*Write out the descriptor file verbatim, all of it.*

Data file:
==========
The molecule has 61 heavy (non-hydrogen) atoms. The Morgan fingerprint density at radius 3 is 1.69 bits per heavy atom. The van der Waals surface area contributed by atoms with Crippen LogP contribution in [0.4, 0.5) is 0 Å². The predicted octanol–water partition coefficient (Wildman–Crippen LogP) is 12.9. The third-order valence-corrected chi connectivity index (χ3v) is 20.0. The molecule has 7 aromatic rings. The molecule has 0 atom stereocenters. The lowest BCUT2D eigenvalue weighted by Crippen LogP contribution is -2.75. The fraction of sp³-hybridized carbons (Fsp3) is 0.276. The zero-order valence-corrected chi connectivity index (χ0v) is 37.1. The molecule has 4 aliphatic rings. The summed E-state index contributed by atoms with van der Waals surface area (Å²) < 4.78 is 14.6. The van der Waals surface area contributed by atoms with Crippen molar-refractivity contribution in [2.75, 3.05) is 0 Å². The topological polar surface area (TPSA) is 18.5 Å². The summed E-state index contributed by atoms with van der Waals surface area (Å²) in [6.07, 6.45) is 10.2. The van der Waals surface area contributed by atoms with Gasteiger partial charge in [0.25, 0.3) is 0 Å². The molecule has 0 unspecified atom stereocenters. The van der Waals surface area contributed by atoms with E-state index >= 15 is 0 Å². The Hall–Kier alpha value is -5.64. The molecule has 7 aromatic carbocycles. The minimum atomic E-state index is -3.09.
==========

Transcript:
The molecule has 61 heavy (non-hydrogen) atoms. The Morgan fingerprint density at radius 3 is 1.69 bits per heavy atom. The van der Waals surface area contributed by atoms with Crippen LogP contribution in [0.4, 0.5) is 0 Å². The predicted octanol–water partition coefficient (Wildman–Crippen LogP) is 12.9. The third-order valence-corrected chi connectivity index (χ3v) is 20.0. The molecule has 7 aromatic rings. The molecule has 0 atom stereocenters. The lowest BCUT2D eigenvalue weighted by Crippen LogP contribution is -2.75. The fraction of sp³-hybridized carbons (Fsp3) is 0.276. The zero-order valence-corrected chi connectivity index (χ0v) is 37.1. The molecule has 4 aliphatic rings. The summed E-state index contributed by atoms with van der Waals surface area (Å²) < 4.78 is 14.6. The van der Waals surface area contributed by atoms with Crippen molar-refractivity contribution in [2.75, 3.05) is 0 Å². The topological polar surface area (TPSA) is 18.5 Å². The summed E-state index contributed by atoms with van der Waals surface area (Å²) in [6.07, 6.45) is 10.2. The van der Waals surface area contributed by atoms with Gasteiger partial charge in [0.25, 0.3) is 0 Å². The molecule has 0 unspecified atom stereocenters. The van der Waals surface area contributed by atoms with E-state index >= 15 is 0 Å². The Hall–Kier alpha value is -5.64. The molecule has 7 aromatic carbocycles. The minimum atomic E-state index is -3.09.